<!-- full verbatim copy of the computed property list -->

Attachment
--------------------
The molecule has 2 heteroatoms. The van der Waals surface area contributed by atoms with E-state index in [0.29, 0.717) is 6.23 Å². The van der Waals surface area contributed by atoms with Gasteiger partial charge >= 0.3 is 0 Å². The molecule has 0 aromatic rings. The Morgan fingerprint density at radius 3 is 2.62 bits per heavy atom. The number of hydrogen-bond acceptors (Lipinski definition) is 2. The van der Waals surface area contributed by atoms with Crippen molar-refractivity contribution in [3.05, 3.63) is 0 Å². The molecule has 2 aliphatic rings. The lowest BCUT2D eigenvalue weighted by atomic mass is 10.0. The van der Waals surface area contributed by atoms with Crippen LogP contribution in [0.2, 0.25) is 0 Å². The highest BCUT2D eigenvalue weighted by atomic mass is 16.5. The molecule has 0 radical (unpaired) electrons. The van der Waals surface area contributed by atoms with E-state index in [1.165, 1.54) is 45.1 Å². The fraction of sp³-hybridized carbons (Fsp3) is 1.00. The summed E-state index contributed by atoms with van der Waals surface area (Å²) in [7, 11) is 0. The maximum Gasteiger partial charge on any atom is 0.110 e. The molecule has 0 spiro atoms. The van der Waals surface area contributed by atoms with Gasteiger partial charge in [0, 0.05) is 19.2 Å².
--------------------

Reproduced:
The molecule has 2 heteroatoms. The van der Waals surface area contributed by atoms with E-state index in [0.29, 0.717) is 6.23 Å². The van der Waals surface area contributed by atoms with Gasteiger partial charge >= 0.3 is 0 Å². The molecule has 0 aromatic rings. The Morgan fingerprint density at radius 3 is 2.62 bits per heavy atom. The number of hydrogen-bond acceptors (Lipinski definition) is 2. The van der Waals surface area contributed by atoms with Crippen molar-refractivity contribution in [3.05, 3.63) is 0 Å². The molecule has 2 aliphatic rings. The lowest BCUT2D eigenvalue weighted by atomic mass is 10.0. The van der Waals surface area contributed by atoms with Crippen LogP contribution in [0.2, 0.25) is 0 Å². The highest BCUT2D eigenvalue weighted by atomic mass is 16.5. The molecule has 0 radical (unpaired) electrons. The van der Waals surface area contributed by atoms with E-state index in [1.165, 1.54) is 45.1 Å². The fraction of sp³-hybridized carbons (Fsp3) is 1.00. The summed E-state index contributed by atoms with van der Waals surface area (Å²) in [7, 11) is 0. The maximum Gasteiger partial charge on any atom is 0.110 e. The molecule has 0 spiro atoms. The van der Waals surface area contributed by atoms with Gasteiger partial charge in [0, 0.05) is 19.2 Å².